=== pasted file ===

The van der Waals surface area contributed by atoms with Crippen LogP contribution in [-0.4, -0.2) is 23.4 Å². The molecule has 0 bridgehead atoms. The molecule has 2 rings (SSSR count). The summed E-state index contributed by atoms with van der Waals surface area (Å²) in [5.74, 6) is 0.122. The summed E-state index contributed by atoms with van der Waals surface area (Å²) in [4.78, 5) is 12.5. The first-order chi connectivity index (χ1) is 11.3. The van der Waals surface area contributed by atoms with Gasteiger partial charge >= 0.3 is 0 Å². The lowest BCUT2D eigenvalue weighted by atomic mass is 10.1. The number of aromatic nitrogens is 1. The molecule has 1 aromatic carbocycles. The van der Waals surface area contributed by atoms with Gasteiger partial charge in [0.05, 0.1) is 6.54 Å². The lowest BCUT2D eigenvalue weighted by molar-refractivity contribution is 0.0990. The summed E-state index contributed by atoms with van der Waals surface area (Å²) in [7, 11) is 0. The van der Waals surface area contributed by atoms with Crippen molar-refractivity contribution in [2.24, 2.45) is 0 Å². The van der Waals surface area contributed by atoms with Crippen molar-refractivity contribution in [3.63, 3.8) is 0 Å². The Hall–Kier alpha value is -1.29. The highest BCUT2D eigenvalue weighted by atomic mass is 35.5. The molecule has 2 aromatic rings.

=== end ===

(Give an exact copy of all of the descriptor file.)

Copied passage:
The van der Waals surface area contributed by atoms with Crippen LogP contribution in [-0.4, -0.2) is 23.4 Å². The molecule has 0 bridgehead atoms. The molecule has 2 rings (SSSR count). The summed E-state index contributed by atoms with van der Waals surface area (Å²) in [5.74, 6) is 0.122. The summed E-state index contributed by atoms with van der Waals surface area (Å²) in [4.78, 5) is 12.5. The first-order chi connectivity index (χ1) is 11.3. The van der Waals surface area contributed by atoms with Gasteiger partial charge >= 0.3 is 0 Å². The lowest BCUT2D eigenvalue weighted by atomic mass is 10.1. The number of aromatic nitrogens is 1. The molecule has 1 aromatic carbocycles. The van der Waals surface area contributed by atoms with Gasteiger partial charge in [0.05, 0.1) is 6.54 Å². The lowest BCUT2D eigenvalue weighted by molar-refractivity contribution is 0.0990. The summed E-state index contributed by atoms with van der Waals surface area (Å²) in [7, 11) is 0. The van der Waals surface area contributed by atoms with Crippen molar-refractivity contribution in [2.24, 2.45) is 0 Å². The van der Waals surface area contributed by atoms with Crippen molar-refractivity contribution in [3.63, 3.8) is 0 Å². The Hall–Kier alpha value is -1.29. The highest BCUT2D eigenvalue weighted by atomic mass is 35.5. The molecule has 2 aromatic rings.